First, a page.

Trump adviser denies Vindman ouster was retaliation: 'We are not a banana republic'

White House national security adviser Robert O'Brien is denying that the dismissal of Lt. Col. Alexander VindmanAlexander VindmanHouse wants documents on McEntee's security clearances Trump says he wants officials who are 'loyal to our country' Trump allies assembled lists of officials considered disloyal to president: report MORE from the National Security Council (NSC) was retribution for the testimony he provided in the impeachment inquiry of President TrumpDonald John TrumpWinners and losers from the South Carolina debate Five takeaways from the Democratic debate Democrats duke it out in most negative debate so far MORE

Commenting on the ouster of Vindman and his brother, Lt. Col. Yevgeny Vindman, O'Brien insisted during remarks at the Atlantic Council think tank on Tuesday that the two were "not retaliated against.”

Instead, O'Brien said that "their services were no longer needed" and that he ultimately made the decision to recall both of the officials. 

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"The president is entitled to staffers that want to execute his policy, that he has confidence in," O'Brien said. “We’re not a country where a bunch of lieutenant colonels can get together and decide what the policy is of the United States. We are not a banana republic.”

Asked if that happened the Vindmans' case, O'Brien said, "No, I’m just saying we’re not that country — the president is entitled to a staff he has confidence in."

Alexander Vindman was escorted out of the White House on Friday and told to leave the NSC shortly after Trump told reporters that he was "not happy" with the official. David Pressman, Vindman’s attorney, said that Yevgeny Vindman, an NSC ethics lawyer, was escorted out of the White House and removed from his position on the same day. O'Brien said the two have since returned to their posts in the Army.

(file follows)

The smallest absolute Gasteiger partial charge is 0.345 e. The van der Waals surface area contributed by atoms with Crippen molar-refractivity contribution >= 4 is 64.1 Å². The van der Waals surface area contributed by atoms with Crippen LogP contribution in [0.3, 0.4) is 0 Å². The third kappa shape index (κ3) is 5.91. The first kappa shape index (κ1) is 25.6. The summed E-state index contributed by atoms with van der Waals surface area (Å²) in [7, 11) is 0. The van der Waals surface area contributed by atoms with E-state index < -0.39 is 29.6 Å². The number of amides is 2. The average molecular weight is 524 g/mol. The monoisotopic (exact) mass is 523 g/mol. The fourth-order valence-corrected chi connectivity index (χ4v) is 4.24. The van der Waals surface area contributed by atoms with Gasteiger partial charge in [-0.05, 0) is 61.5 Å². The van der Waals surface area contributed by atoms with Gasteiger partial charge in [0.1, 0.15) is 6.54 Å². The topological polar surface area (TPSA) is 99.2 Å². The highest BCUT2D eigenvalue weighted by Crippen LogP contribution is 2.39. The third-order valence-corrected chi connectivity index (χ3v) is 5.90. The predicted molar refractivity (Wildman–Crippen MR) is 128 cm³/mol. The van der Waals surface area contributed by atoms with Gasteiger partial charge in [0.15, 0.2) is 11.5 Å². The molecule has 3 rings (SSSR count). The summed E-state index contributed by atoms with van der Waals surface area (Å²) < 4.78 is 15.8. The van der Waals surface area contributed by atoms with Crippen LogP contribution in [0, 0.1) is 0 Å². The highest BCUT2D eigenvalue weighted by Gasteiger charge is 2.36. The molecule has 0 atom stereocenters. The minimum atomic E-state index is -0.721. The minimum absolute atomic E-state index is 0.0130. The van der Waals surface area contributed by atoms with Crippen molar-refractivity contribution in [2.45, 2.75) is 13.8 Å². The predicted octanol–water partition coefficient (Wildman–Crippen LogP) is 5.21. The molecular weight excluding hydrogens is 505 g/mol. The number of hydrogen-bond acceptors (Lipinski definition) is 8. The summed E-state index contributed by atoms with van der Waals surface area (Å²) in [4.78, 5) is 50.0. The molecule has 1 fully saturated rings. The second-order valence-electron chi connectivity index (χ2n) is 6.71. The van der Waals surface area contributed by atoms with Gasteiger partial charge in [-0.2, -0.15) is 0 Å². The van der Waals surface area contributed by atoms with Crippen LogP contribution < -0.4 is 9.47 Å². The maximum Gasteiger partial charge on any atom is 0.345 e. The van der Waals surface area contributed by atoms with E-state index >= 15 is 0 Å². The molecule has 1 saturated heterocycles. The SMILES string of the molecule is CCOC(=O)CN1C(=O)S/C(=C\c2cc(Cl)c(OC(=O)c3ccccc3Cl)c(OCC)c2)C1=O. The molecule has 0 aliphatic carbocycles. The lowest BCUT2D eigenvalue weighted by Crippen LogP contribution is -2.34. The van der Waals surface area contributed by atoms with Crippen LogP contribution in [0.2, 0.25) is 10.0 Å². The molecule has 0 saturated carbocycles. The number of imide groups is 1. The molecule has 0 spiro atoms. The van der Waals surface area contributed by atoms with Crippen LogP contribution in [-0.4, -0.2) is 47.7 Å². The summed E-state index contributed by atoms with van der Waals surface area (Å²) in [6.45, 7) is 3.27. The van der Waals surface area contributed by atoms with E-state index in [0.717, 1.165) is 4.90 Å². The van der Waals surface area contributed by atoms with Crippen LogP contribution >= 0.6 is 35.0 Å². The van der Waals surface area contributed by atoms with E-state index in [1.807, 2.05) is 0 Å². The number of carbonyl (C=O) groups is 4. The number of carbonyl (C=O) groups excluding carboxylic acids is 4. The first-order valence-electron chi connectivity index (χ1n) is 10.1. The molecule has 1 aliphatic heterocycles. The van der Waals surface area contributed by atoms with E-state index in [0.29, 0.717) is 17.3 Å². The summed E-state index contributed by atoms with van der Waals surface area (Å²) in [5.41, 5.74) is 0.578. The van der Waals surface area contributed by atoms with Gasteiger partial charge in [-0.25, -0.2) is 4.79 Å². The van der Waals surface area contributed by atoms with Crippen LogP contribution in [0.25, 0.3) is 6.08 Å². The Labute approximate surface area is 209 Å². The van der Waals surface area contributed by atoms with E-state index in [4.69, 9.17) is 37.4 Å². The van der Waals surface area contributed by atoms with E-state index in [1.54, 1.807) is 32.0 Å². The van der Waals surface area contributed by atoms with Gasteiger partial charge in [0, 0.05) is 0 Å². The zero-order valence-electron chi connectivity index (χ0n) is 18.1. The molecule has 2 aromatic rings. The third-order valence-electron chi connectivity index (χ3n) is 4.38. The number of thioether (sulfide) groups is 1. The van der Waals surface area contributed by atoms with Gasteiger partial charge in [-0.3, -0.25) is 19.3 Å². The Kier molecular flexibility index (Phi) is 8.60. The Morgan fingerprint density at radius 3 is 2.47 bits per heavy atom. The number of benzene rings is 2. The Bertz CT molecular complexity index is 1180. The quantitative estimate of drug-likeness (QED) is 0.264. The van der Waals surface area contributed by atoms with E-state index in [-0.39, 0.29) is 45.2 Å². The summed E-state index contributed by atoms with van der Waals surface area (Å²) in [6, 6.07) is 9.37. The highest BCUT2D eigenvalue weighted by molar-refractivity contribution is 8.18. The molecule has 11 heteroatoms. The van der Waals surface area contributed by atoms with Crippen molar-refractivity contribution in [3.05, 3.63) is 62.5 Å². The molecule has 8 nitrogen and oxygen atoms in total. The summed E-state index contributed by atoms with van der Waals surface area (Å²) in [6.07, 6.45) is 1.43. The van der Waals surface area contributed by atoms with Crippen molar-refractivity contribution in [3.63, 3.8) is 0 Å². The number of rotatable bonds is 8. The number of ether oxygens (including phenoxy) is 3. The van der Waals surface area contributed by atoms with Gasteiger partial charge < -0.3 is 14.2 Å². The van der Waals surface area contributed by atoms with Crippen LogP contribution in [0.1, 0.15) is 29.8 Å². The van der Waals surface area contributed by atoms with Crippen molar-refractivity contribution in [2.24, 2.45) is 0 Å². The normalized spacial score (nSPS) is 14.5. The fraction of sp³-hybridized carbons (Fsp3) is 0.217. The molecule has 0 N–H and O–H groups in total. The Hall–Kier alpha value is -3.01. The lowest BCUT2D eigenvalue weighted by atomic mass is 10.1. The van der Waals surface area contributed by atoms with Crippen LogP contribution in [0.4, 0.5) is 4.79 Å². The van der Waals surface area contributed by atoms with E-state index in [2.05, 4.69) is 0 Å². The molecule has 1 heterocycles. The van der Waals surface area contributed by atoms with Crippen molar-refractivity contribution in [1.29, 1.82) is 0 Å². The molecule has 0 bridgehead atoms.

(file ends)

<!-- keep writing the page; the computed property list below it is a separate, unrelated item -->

The moves followed the Senate vote to acquit Trump of two impeachment articles approved in the House. While O'Brien stated that the dismissals were not retaliation, Trump tweeted Saturday that Alexander Vindman was "very insubordinate." He also claimed that the NSC official relayed information about his talks with Ukraine "incorrectly" and that he had "problems with judgement."

Speaking with reporters on Tuesday, Trump also suggested that the military should consider further disciplinary action against Vindman. 

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"We sent him on his way to a much different location, and the military can handle him any way they want. Gen. Milley has him now. I congratulate Gen. Milley. He can have him," Trump said, referring to Gen. Mark Milley, the chairman of the Joint Chiefs of Staff. 

O'Brien pushed back against describing the Vindmans' recalls as firings, stating that “none of the detailees that leave NSC are fired." 

“It’s a privilege to work at the White House, it’s not a right. ... The Vindmans had served there for over a year. Their services were no longer needed," he said. “The president has to have confidence in his NSC staff to ensure that they’re going to execute the agenda he was elected to deliver.”

Alexander Vindman, who had been slated to work with the NSC until July, became a central figure in the House impeachment proceedings into Trump's alleged dealings with Ukraine. Among other things, he testified that he found Trump's July 25 phone conversation with the Ukrainian president inappropriate and that he had reported it to White House lawyers. 

Updated at 9:37 a.m.